Next we jumped more into the science behind the Islamic calendar by looking more closely at the phases of the moon, since Ramadan begins with the first sighting of the new moon.  (There is a great chart of the phases of the moon in Zachariah’s Perfect Day).  They each made their own chart by cutting out pieces and gluing them on black paper.  We also did this really great visual activity that makes it very clear why the moon looks different throughout the month.  Kids will have fun taking turns at being the Earth!

Books about Ramadan

All of which teaches us about the mechanics of the month of Ramadan, but not about what it is like to celebrate it.  For this we turned to some great books about the experience of children during Ramadan:

Zachariah’s Perfect Day is a wonderful book about a boy’s first time fasting during Ramadan.  I love that it gives a very easy to understand overview about what Ramadan is, woven naturally into the story.  It shows what makes it such a special time and what a typical day during Ramadan looks like for a family.  It even includes the call to prayer and some recipes for Zachariah’s favorite foods (even deep-fried Oreos!)  The excitement and joy of Ramadan really come through, as we experience the fast through Zachariah’s eyes.

A wonderful book for young children is Golden Domes and Silver Lanterns: A Muslim Book of Colors.  Through gorgeous illustrations and simple text, it introduces major symbols and traditions of Ramadan.  It is easy to read and lends itself very easily to craft projects.  You could also have children talk about what are the important colors of their day.

Activities

My boys have short attention spans when it comes to crafts, so we did a very simple project of gluing torn paper onto crescent shapes.  (You can find tons of wonderful craft ideas on our Ramadan Pinterest board).

You can also find wonderful traditional recipes for Ramadan to prepare together.  For example, Zachariah’s Perfect Day‘s includes a recipe for parathas from India. You could also keep things simple by bringing in dates for them to try!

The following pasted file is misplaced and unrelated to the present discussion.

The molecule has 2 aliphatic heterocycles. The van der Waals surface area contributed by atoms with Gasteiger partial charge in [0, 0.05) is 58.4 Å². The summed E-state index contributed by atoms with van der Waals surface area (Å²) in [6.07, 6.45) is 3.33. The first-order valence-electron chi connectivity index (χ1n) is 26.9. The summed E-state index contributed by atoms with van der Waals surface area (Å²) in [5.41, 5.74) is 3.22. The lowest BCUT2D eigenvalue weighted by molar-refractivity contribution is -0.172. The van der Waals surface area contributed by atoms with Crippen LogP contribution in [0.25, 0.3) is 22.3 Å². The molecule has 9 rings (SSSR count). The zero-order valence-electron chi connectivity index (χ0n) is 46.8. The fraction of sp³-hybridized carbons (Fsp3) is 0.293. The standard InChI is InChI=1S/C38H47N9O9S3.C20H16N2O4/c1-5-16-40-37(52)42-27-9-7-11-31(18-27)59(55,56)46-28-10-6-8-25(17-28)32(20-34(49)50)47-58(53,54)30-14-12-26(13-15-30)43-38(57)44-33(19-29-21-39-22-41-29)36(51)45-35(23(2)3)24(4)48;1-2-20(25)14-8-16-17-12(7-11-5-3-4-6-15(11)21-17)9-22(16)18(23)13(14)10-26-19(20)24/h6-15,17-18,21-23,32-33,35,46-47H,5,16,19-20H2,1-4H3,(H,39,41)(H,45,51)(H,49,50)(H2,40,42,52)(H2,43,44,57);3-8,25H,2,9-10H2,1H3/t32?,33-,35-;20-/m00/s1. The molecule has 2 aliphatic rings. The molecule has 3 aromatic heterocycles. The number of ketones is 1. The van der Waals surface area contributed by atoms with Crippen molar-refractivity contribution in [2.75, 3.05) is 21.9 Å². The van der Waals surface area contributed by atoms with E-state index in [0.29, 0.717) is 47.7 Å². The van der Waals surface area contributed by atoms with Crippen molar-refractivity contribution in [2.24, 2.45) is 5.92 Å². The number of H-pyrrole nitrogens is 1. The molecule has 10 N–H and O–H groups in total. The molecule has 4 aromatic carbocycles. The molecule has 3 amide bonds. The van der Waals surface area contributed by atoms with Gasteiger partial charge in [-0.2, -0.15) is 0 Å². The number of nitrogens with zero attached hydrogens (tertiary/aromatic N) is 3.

One of the most important parts of Ramadan is focusing on spiritual growth through good deeds and charity.  A great activity for this is to make these colorful good deed jars for them to use.  You could also do a simple service project together.  For example, we baked cookies to share with the staff at my older son’s school.

Ramadan is such a joyous time of year.  It is a wonderful way to teach children about Islam and how it is practiced by families around the world and right next door!  If possible, a great final step to this lesson would be to contact a local Muslim community and see what Ramadan celebrations you can visit with your students!

 

Ramadan for Kids 2016 | Multicultural Kid Blogs

Multicultural Kid Blogs is proud to be hosting its second annual Ramadan for Kids blog hop, where bloggers come together to share ideas for teaching kids about and honoring Ramadan. Don’t forget to check out our series from last year and follow our Ramadan board on Pinterest for even more ideas and link up your own posts below!

Participating Blogs

ArabBaba on Multicultural Kid Blogs
All Done Monkey
Kid World Citizen
A Crafty Arab
Creative World of Varya
Crafty Moms Share
Global Advocate Jr.
Colours of Us
La Cité des Vents
Words ‘n’ Needles


  One Response to “Ramadan Lesson Plan for Kids”

  1. […] and communities are preparing to celebrate Eid. (For more on teaching kids about Ramadan, read this Ramadan lesson plan). If you are looking for Eid books to read with your kids, they can be difficult to find! I am […]